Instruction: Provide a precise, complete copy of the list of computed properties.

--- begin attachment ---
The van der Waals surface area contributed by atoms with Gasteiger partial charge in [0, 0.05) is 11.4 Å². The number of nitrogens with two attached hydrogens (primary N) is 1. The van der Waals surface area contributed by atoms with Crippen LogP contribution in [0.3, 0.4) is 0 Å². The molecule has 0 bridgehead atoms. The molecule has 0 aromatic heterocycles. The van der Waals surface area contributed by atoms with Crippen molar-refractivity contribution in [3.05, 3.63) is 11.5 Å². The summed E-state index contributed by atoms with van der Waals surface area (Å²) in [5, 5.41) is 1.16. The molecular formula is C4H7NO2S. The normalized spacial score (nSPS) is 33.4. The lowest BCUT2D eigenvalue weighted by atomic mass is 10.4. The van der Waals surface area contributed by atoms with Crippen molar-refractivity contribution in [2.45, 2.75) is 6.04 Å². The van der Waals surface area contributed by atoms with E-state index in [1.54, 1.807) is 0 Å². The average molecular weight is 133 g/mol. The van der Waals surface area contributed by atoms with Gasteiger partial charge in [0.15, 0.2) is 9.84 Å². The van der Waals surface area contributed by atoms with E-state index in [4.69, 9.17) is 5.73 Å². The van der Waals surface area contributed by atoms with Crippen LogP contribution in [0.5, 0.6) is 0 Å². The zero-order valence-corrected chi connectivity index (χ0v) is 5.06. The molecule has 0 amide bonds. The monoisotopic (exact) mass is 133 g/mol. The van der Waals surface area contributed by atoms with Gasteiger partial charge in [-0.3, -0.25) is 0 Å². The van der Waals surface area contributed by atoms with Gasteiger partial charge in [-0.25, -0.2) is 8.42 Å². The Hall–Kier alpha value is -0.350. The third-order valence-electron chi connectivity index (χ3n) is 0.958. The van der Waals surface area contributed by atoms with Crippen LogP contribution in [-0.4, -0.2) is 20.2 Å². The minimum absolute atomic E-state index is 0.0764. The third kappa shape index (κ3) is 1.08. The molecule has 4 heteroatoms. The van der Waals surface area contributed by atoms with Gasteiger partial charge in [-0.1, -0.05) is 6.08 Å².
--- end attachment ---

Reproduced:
The van der Waals surface area contributed by atoms with Gasteiger partial charge in [0, 0.05) is 11.4 Å². The number of nitrogens with two attached hydrogens (primary N) is 1. The van der Waals surface area contributed by atoms with Crippen LogP contribution in [0.3, 0.4) is 0 Å². The molecule has 0 bridgehead atoms. The molecule has 0 aromatic heterocycles. The van der Waals surface area contributed by atoms with Crippen molar-refractivity contribution in [3.05, 3.63) is 11.5 Å². The summed E-state index contributed by atoms with van der Waals surface area (Å²) in [5, 5.41) is 1.16. The molecular formula is C4H7NO2S. The normalized spacial score (nSPS) is 33.4. The lowest BCUT2D eigenvalue weighted by atomic mass is 10.4. The van der Waals surface area contributed by atoms with Crippen molar-refractivity contribution in [2.45, 2.75) is 6.04 Å². The van der Waals surface area contributed by atoms with E-state index in [1.54, 1.807) is 0 Å². The average molecular weight is 133 g/mol. The van der Waals surface area contributed by atoms with Gasteiger partial charge in [0.15, 0.2) is 9.84 Å². The van der Waals surface area contributed by atoms with E-state index in [4.69, 9.17) is 5.73 Å². The van der Waals surface area contributed by atoms with Crippen LogP contribution in [0.5, 0.6) is 0 Å². The zero-order valence-corrected chi connectivity index (χ0v) is 5.06. The molecule has 0 amide bonds. The monoisotopic (exact) mass is 133 g/mol. The van der Waals surface area contributed by atoms with Gasteiger partial charge in [-0.3, -0.25) is 0 Å². The van der Waals surface area contributed by atoms with Gasteiger partial charge in [-0.25, -0.2) is 8.42 Å². The Hall–Kier alpha value is -0.350. The third-order valence-electron chi connectivity index (χ3n) is 0.958. The van der Waals surface area contributed by atoms with Crippen LogP contribution in [-0.4, -0.2) is 20.2 Å². The minimum absolute atomic E-state index is 0.0764. The third kappa shape index (κ3) is 1.08. The molecule has 4 heteroatoms. The van der Waals surface area contributed by atoms with Gasteiger partial charge in [-0.1, -0.05) is 6.08 Å².